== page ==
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What a Renaissance artist taught Freud about memory

A new book looks at the psychoanalyst’s favourite Old Master fresco—and his inability to remember the artist’s name

by Pac Pobric  |  10 May 2017
What a Renaissance artist taught Freud about memory
Luca Signorelli, The Damned Cast into Hell (1499-1504) (Photo: courtesy Wiki Commons)
In the small Italian town of Orvieto in 1897, Sigmund Freud had a revelation. In the town’s cathedral, before a depiction of the Last Judgement by the Renaissance painter Luca Signorelli, the 41-year-old psychoanalyst felt he had found “the greatest” depiction of the theme he had ever seen. The intense and violent fresco, which carries an odd sexual energy, was seared into his mind. Yet upon his departure, “to his immense frustration, Freud could not recall the name of the artist,” writes Nicholas Fox Weber, in his new book, Freud’s Trip to Orvieto (Bellevue Literary Press).

Through 48 short, sharp chapters (some are only a page and a half), Weber traces the psychoanalyst’s memory loss and his attempt to recall Signorelli’s name. “To his amazement, Freud could, nonetheless, see certain details of the fresco cycle perfectly in his mind’s eye,” Weber writes, which frustrated the psychoanalyst even more. At first, Freud thought the work was by Sandro Boticelli or Giovanni Antonio Boltraffio, but he then realised he was simply confusing their surnames. The episode became a key moment in his career, and he dubbed his confusion the “Signorelli Parapraxis”, which was meant to explain how forgetfulness can lead to substitution in a person’s memories.

Freud’s Trip to Orvieto, by Nicholas Fox Weber, Bellevue Literary Press, $26.99 (hb)
Freud’s Trip to Orvieto, by Nicholas Fox Weber, Bellevue Literary Press, $26.99 (hb)
Yet Weber’s book is not simply an academic study. Although he is the first writer on the subject to actually visit the cathedral at Orvieto and investigate the frescos for clues about Freud’s problem, he does not devote himself exclusively to these questions. Freud’s Trip to Orvieto is also a poignant memoir of Weber’s childhood, a revealing portrait of his intellectual development and a incisive study on masculinity and Judaism.

The book is 27 years in the making. In 1990, after Weber’s mother died, he was clearing away his parents’ library when—“tucked between two hardcover novels smelling of a mix of cigar and cigarette smoke”—he happened upon a reprint of a scholarly article written by family friends who were psychoanalysts, Richard and Marietta Karpe. The article was titled The Significance of Freud’s Trip to Orvieto, yet Weber’s initial interest in the article was not scholarly. Instead, it brought to mind a vivid scene from his childhood.

“At age 16, I became obsessed with a very seductive, very beautiful younger friend of my mother’s,” Weber says to explain the genesis of the book. “And she managed to make me feel very aware of what it meant to be a man when I was in puberty.” At a cocktail party thrown by his parents in 1964, he remembers watching this woman go up to the Karpes—“these Germanic, psychoanalytic types who looked very different from all the other people there”—to engage them in conversation. “She was the only person who had the panache and the originality to go up to them and have a conversation with these strangers,” he says. “When my mother died, that moment came back to me.”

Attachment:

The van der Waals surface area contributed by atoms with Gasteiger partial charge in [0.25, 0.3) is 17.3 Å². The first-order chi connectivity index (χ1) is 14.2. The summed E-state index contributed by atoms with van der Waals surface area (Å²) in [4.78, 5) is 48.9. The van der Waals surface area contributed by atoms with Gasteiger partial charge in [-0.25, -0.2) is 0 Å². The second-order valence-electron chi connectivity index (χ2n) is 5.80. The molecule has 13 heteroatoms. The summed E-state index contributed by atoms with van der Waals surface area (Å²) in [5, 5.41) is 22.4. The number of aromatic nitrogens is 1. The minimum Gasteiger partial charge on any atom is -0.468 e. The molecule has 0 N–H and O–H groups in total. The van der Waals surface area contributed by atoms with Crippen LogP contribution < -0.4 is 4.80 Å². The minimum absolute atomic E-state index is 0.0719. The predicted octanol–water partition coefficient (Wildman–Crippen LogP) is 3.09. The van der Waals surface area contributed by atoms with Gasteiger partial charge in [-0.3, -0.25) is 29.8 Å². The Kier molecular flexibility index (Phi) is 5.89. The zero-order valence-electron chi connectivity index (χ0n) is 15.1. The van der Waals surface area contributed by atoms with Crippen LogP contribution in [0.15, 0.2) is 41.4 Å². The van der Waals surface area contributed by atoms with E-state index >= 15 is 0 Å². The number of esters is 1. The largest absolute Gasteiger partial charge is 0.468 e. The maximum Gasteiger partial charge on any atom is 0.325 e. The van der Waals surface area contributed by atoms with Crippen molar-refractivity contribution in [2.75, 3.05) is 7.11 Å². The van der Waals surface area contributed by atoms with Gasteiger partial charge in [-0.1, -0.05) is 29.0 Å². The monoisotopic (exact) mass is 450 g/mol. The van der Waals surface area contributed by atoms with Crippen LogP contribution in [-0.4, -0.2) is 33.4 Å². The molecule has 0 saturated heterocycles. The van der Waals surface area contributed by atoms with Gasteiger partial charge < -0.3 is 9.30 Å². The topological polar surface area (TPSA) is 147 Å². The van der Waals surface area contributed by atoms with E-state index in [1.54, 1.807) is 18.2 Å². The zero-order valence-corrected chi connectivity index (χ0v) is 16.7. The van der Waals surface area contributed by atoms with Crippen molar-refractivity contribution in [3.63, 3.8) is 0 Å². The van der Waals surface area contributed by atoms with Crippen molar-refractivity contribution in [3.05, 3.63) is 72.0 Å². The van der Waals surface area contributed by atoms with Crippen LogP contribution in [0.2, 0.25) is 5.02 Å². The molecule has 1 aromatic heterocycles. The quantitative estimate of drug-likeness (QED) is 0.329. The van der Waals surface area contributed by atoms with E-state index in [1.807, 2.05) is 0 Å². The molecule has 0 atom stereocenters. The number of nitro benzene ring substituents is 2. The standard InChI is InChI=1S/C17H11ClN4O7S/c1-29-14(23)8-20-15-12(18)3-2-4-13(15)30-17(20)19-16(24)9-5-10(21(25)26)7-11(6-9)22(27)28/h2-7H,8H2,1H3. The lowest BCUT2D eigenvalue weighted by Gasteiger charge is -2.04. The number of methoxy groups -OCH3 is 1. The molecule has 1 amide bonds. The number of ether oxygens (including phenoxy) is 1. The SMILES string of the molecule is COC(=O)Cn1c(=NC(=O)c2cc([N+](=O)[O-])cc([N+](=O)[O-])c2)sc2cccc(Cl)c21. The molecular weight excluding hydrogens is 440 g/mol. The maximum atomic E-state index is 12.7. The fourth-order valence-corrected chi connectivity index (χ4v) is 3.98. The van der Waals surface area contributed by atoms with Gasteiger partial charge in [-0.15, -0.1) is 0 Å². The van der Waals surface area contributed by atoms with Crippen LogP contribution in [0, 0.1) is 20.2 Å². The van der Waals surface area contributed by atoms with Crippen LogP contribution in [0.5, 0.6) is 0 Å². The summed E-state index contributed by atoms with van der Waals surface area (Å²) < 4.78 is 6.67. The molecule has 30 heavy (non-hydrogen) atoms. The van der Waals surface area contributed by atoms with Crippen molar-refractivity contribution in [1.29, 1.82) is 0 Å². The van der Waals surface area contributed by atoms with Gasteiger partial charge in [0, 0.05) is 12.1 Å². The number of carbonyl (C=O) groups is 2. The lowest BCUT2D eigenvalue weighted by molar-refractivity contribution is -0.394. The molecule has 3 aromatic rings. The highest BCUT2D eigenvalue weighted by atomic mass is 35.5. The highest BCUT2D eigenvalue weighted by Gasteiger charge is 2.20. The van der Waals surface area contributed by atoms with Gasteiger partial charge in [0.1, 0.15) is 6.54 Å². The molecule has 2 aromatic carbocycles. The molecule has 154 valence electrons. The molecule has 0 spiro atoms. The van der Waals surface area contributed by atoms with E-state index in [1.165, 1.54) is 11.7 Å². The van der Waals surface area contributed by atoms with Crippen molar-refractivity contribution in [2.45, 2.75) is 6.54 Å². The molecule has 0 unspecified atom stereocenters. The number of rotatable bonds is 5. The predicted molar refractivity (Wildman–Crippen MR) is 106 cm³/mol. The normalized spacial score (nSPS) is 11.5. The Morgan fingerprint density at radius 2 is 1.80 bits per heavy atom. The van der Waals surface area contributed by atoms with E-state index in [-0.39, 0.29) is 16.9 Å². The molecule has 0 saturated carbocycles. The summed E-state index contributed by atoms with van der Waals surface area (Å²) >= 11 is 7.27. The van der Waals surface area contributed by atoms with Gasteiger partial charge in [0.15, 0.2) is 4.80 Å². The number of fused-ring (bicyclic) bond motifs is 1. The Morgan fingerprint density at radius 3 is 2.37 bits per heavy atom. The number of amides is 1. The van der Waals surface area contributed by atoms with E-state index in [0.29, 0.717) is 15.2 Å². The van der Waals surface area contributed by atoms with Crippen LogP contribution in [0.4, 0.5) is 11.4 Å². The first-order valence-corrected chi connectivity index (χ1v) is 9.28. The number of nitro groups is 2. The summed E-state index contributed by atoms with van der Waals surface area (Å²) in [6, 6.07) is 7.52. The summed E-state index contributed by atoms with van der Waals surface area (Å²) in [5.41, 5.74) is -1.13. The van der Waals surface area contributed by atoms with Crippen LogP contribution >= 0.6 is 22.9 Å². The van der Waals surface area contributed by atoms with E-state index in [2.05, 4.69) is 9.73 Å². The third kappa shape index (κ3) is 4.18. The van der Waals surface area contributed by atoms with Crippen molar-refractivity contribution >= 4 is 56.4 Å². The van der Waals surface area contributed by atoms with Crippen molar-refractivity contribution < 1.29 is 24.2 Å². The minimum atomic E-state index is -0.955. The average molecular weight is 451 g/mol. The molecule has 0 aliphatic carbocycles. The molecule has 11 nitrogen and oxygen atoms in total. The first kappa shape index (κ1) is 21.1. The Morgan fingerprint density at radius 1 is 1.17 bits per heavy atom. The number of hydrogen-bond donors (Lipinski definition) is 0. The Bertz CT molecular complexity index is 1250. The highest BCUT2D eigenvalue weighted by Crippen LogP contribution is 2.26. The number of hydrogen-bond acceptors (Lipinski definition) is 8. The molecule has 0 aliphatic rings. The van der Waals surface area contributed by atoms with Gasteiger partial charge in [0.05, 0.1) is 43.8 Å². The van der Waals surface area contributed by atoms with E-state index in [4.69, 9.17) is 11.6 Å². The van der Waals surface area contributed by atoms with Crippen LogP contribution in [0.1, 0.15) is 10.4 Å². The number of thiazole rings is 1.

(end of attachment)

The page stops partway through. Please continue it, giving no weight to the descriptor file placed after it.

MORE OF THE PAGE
Weber’s book thus pulls together a series of elegant portraits, freely combining art history with memoir and psychoanalysis. At one point, Weber argues that Freud was so compelled by Signorelli’s work because he felt that, as a Jew, he “belonged among the damned” who would be cast into hell in the artist’s depiction of the Last Judgement. The thought that Freud hated his own Judaism reminds Weber of a painful episode in his own life, when he failed to stand up to an art history lecturer at Yale University in 1971 who made an anti-Semitic remark. Weber writes regretfully that the incident briefly made him into “an observer rather than a participant in the fight against bigotry”.

In the afterward, he writes of struggling with certain phrasings while editing the book, noting that he wanted to “get past the euphemisms, masking, veiling, and the retreat from reality to the escape mechanism of convoluted language.” He adds: “I long for truthfulness, for simplicity, for authentic responses, for accepting the way things are, for calling a spade and spade, not just for accuracy but for a correction of myths.” Perhaps this is a slight stretch. Memoirs, no matter how well remembered, are still inventions, at least in part. Our memories are too faulty for pure recollection. Yet Weber is right about his book: it strikes one as truthful, clear and revealing.

• Freud’s Trip to Orvieto, by Nicholas Fox Weber, Bellevue Literary Press, $26.99 (hb)

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